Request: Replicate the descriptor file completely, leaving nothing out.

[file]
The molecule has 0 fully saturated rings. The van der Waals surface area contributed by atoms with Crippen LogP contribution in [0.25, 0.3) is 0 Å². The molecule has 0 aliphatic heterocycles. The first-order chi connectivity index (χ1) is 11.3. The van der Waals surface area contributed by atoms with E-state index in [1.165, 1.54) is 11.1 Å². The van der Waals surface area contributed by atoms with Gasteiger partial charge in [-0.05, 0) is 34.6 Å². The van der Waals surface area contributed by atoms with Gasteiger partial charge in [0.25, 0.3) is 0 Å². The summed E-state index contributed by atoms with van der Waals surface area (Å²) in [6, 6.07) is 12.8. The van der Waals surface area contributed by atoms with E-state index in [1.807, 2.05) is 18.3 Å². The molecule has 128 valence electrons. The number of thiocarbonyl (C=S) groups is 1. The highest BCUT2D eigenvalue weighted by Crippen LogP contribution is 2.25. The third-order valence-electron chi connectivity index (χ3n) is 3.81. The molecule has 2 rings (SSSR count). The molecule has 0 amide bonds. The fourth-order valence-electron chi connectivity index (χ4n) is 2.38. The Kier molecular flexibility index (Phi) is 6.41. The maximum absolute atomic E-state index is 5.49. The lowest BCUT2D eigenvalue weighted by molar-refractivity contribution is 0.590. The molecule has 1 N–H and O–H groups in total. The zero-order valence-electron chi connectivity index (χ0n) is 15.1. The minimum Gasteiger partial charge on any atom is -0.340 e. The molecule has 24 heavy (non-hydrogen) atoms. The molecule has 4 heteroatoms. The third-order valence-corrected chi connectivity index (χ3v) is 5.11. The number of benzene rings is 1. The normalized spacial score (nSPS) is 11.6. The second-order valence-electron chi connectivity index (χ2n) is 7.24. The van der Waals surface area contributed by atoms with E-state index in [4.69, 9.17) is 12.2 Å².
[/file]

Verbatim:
The molecule has 0 fully saturated rings. The van der Waals surface area contributed by atoms with Crippen LogP contribution in [0.25, 0.3) is 0 Å². The molecule has 0 aliphatic heterocycles. The first-order chi connectivity index (χ1) is 11.3. The van der Waals surface area contributed by atoms with E-state index in [1.165, 1.54) is 11.1 Å². The van der Waals surface area contributed by atoms with Gasteiger partial charge in [-0.05, 0) is 34.6 Å². The van der Waals surface area contributed by atoms with Gasteiger partial charge in [0.25, 0.3) is 0 Å². The summed E-state index contributed by atoms with van der Waals surface area (Å²) in [6, 6.07) is 12.8. The van der Waals surface area contributed by atoms with E-state index in [1.807, 2.05) is 18.3 Å². The molecule has 128 valence electrons. The number of thiocarbonyl (C=S) groups is 1. The highest BCUT2D eigenvalue weighted by Crippen LogP contribution is 2.25. The third-order valence-electron chi connectivity index (χ3n) is 3.81. The molecule has 2 rings (SSSR count). The molecule has 0 amide bonds. The fourth-order valence-electron chi connectivity index (χ4n) is 2.38. The Kier molecular flexibility index (Phi) is 6.41. The maximum absolute atomic E-state index is 5.49. The lowest BCUT2D eigenvalue weighted by molar-refractivity contribution is 0.590. The molecule has 1 N–H and O–H groups in total. The zero-order valence-electron chi connectivity index (χ0n) is 15.1. The minimum Gasteiger partial charge on any atom is -0.340 e. The molecule has 24 heavy (non-hydrogen) atoms. The molecule has 4 heteroatoms. The third-order valence-corrected chi connectivity index (χ3v) is 5.11. The number of benzene rings is 1. The normalized spacial score (nSPS) is 11.6. The second-order valence-electron chi connectivity index (χ2n) is 7.24. The van der Waals surface area contributed by atoms with E-state index in [4.69, 9.17) is 12.2 Å².